TIBOLA (tick-borne lymphadenopathy) is a rickettsiosis transmitted to humans through a tick of the Dermacentor genus, most commonly incriminated pathogen being Rickettsia slovaca.
A 55-year-old female patient was consulted for an inflammatory red purple plaque, infiltrated, round with a diameter of 2 cm, located in the upper part of the scalp and emerged after 45 days, about 10 days after a tick bite occurred in February 2015, during a walk in a forest. The sting was initially accompanied by an itchy edematous erythema of the cephalic region. The inflammatory plaque was accompanied by painful right laterocervical lymphadenopathy. The patient did not have fever or impaired general condition. Common blood and biochemical laboratory investigations were normal. Antibody testing for Borrelia burgdorferi was negative. She was treated with doxycycline 200 mg/day for 3 weeks with the disappearance of the inflammatory lesion and the laterocervical lymphadenopathy and the persistence of a residual alopecic area. TIBOLA diagnosis was established based on clinical, anamnestic criteria and improvement under treatment with doxycycline.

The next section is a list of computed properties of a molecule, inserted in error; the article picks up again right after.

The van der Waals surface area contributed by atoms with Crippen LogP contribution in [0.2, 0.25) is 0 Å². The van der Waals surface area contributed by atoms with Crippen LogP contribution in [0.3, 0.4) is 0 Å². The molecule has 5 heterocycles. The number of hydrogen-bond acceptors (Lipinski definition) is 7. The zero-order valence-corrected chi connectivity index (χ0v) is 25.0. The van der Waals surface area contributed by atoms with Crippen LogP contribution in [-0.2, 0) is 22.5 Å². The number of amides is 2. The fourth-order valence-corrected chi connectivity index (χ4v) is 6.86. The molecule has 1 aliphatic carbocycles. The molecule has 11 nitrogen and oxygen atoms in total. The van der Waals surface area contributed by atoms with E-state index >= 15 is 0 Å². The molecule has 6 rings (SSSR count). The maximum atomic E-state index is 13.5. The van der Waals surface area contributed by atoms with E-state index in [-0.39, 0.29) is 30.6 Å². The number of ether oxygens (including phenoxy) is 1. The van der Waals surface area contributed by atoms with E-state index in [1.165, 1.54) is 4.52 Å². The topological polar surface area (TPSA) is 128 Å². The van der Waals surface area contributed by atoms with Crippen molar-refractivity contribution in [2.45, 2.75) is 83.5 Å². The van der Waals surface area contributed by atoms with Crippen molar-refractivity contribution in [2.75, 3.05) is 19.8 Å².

The epidemiological characteristics of TIBOLA are: seasonal distribution in the cold months of the year (September to May) and geographical location in the Mediterranean and Eastern Europe. The average incubation is 7 days. Clinical diagnosis of TIBOLA is based on the following binding specific criteria: the bite of a large tick on the upper body (90% on the hairy skin of the head), necrotic eschar at the site of the tick bite surrounded by fixed erythematous halo and painful regional lymphadenopathy (occipital , cervical) and nonspecific minor criteria: headache, fever, arthromyalgia, asthenia, rash. A certainty diagnosis is based on microbiological examinations of which indirect immunofluorescence is the most widely used. The evolution of the disease is rapidly improving under treatment with the disappearance of the fever in a few days and the lymphadenopathy in a week with a persistent cicatricial alopecia on the eschar. The treatment of choice is doxycycline for adults and new-generation macrolides (azithromycin and clarithromycin) in children and pregnant women.
TIBOLA is a rickettsiosis with a growing emergence in Romania, in part because of the spread of ticks of the genus